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Assam’s tea country where lethal liquor takes lives

An illicit liquor units is destroyed in Assam’s Golaghat district on Februray 23, 2019.   | Photo Credit: PTI

Spurious ‘sulai,’ or country spirit, has often taken lives in Assam. But the cheap liquor was seldom a large-scale killer until more than a week ago when it felled 157 people in and around two tea estates in eastern Assam’s Golaghat and Jorhat districts. The disaster forced the State to crack down on illicit breweries that allegedly thrive on a nexus between bootleggers and excise and police officials.

Where did the tragedy happen?

On February 21, death struck at the Halmira Tea Estate in Golaghat when plantation workers gathered to celebrate a birth. Local hospitals soon began to fill with patients from villages around Halmira and Borhola Tea Estate in Jorhat district. Preliminary investigations pointed to the ‘sulai’ having come from the same source. The tragedy happened within a certain radius of the two estates not far from each other, but social activists involved with the health of plantation workers said it could have been anywhere across Assam’s tea-growing areas comprising 65,000 major and small gardens.

What caused the deaths?

Excise Minister Parimal Suklabaidya said a lethal combination of methanol and liquid molasses claimed the lives of plantation workers. The National Human Rights Commission took note of the methanol content and issued notice to the State government, asking it for a report on the cause of death and the action taken. Excise officials said ‘sulai’ traditionally involved fermenting molasses and breaking it down to ethyl alcohol, or ethanol, and carbon dioxide at a controlled temperature. A process of distillation over firewood yielded the clear, pungent liquor with alcohol content of up to 45%. But high demand and commercialisation saw illegal manufacturers using the cheaper methanol, an alcohol that provides the same kick as ethanol and occurs naturally at low levels in fermented drinks, but is far more toxic. If not produced by standardised factories, a higher dose of methanol can cause multiple organ failure.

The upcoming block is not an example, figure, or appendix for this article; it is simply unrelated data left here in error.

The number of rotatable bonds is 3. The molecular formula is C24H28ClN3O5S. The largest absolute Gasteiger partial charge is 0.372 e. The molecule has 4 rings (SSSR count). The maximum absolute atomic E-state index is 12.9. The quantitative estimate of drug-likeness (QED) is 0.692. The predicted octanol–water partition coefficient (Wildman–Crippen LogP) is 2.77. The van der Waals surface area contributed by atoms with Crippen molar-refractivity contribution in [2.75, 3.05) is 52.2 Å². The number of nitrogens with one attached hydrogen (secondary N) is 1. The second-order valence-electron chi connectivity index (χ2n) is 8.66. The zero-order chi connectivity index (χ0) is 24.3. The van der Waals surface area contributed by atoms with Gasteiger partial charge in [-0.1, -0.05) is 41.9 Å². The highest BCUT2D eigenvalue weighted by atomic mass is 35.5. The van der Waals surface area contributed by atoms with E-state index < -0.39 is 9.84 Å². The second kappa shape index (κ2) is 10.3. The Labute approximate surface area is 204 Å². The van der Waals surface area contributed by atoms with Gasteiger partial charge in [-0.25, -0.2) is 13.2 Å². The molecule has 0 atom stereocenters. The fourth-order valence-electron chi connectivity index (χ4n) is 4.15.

Why are gardens affected?

A survey done a decade ago by an NGO in 64 tea estates of Sonitpur district revealed 87% of plantation workers aged above 40 were addicted to alcohol. This addiction, activists say, is a colonial hangover; the British planters made rectified spirit easily and cheaply available to the earliest plantation workers to let them forget the trauma of being uprooted from their central Indian homes 170 years ago. Alcoholism coincided with another habit the British introduced — salted tea — to counter dehydration.

What are corrective measures?

In 2017, the BJP government amended the Excise Rules for “scientific brewing” and to end the control of the country liquor market by a few barons. Companies were offered licences, expected to fetch ₹200 crore in annual revenue, to bottle hygienic country spirit. A firm in Jorhat set up an automated plant to produce ‘sulai’ with 12% alcohol. But illicit brewers have been cashing in on the demand with cheaper stuff that sells higher on weekly pay day or during a social occasion, as was the case in Halmira.

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Printable version | Jun 9, 2021 3:34:13 PM |

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